Fastener materials and grades
I've been reading through some of the recent posts and saw some interesting comments regarding the fasteners that the chinese use to assemble their engines.
I've also read a few posts about the alternatives; Grade 8, Grade 5, even stainless.
Stainless is not a good choice for most applications...Stainless offers very little holding strength. Stainless is malleable...it will not take torque.
Stainless fasteners are used for finishing, and required, in applications where food items come in contact with machinery.
Stainless fasteners share the same stigma as titanium...most people think that titanium is lighter than aluminum and stronger than steel when in fact titanium sits nearly in the middle. Titanium is heavier than aluminum, lighter than steel: stronger than aluminum, not as strong as steel.
A lot of people also wrongly assume that stainless fasteners are the ultimate..."they are for the right application". They are more expensive, so the notion is that they must be better...just remember "better for what". Engine powered bikes need tough fasteners... unless you are seeking FDA approval leave the stainless out...lol.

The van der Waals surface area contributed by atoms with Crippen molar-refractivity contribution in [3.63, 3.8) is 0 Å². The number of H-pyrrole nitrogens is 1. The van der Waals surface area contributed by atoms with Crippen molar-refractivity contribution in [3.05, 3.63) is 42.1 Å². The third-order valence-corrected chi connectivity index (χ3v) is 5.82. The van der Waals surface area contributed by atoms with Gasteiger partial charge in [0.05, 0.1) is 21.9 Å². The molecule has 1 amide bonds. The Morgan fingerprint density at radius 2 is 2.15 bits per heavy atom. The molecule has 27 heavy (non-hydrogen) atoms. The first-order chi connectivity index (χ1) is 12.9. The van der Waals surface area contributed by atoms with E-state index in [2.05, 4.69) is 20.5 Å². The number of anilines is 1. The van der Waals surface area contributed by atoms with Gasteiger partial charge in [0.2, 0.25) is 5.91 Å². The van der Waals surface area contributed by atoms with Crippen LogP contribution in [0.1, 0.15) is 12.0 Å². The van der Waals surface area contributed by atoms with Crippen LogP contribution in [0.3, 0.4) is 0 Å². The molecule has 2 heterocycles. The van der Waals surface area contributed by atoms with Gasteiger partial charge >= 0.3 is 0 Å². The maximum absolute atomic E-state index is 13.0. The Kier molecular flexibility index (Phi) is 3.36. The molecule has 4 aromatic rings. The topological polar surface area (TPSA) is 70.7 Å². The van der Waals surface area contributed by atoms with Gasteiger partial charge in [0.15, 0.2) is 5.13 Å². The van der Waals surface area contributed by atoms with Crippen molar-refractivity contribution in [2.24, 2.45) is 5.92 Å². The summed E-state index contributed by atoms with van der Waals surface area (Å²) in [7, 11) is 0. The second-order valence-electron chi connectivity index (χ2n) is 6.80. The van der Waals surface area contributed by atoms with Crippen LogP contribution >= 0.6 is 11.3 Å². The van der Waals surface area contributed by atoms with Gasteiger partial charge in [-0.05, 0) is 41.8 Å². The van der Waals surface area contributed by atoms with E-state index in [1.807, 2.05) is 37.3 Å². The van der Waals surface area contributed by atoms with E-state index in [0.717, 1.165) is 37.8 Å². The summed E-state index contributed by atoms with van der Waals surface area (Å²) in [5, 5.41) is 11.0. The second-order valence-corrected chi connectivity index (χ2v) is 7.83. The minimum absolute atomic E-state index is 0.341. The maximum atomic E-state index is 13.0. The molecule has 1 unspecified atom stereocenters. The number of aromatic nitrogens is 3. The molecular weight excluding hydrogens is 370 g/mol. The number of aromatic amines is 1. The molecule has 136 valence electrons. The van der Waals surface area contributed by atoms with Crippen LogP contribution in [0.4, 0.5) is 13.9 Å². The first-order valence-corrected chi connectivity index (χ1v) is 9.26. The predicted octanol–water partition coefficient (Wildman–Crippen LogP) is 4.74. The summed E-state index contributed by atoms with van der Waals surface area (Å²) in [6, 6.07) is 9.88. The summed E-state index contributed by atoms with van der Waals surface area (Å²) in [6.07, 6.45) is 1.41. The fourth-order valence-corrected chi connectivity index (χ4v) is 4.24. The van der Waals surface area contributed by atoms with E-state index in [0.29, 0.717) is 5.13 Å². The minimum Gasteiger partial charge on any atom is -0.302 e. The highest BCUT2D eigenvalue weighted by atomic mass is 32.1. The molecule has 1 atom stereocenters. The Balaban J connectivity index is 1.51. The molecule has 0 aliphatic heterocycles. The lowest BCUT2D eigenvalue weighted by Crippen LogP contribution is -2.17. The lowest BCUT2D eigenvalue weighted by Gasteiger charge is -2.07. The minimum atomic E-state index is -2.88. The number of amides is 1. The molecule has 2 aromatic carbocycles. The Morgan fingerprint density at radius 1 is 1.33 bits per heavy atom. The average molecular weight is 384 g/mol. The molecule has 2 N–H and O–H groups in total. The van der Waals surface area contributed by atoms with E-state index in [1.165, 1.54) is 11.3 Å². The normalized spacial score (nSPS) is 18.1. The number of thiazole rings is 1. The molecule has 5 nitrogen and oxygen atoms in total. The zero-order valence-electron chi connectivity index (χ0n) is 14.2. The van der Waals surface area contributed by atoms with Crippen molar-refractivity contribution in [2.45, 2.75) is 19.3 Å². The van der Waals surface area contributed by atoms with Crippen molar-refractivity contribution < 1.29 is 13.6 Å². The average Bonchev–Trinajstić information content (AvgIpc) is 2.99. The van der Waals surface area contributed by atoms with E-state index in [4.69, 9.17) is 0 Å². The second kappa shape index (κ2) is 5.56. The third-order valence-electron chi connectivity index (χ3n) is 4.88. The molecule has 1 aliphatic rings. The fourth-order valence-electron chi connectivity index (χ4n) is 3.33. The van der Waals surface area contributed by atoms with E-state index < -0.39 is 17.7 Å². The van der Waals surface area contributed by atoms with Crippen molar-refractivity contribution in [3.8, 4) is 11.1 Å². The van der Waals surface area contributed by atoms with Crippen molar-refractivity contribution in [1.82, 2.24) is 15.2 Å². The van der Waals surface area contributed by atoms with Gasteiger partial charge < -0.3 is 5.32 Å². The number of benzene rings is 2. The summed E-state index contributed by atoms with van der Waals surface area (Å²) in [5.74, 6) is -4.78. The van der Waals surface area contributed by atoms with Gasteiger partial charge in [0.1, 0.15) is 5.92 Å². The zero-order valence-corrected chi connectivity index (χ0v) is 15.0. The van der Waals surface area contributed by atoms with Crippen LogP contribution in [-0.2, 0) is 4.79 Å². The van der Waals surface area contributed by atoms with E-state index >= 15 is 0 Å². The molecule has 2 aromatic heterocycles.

The exception; dress-up items...stainless fasteners are fine for decoration.
DO NOT MIX STAINLESS WITH ALUMINUM...especially cast aluminum where heat is involved. Over time the materials will bond together making removal impossible. Wring them off and drill them out...so much fun!
The notion that grade "8" is too brittle and will prematurely fracture is also wrong. Grade "8" fasteners are made from chrome moly, (4130, 4140), heat treated to Rockwell 38-42 with a tensile strength of 140 to 190 PSI depending upon alloy and rockwell hardness.
Grade "8" fasteners are used throughout the racing world!
Grade 5 fasteners are fine as replacements for any of the hardware on the Chinese engines.
Chinese hardware...cheap, saw cut, all-thread for studs. All-thread never has been "high grade", it was manufactured as a temporary battle field "fix-it" during world war one. Cut off what you need and you have an instant bolt. The process of making all thread guarantees a low tensile stength product suited for emergency use...just as intended.
I use grade "8" allens for almost eveything, simply for the ease. I prefer an allen wrench to a screwdriver.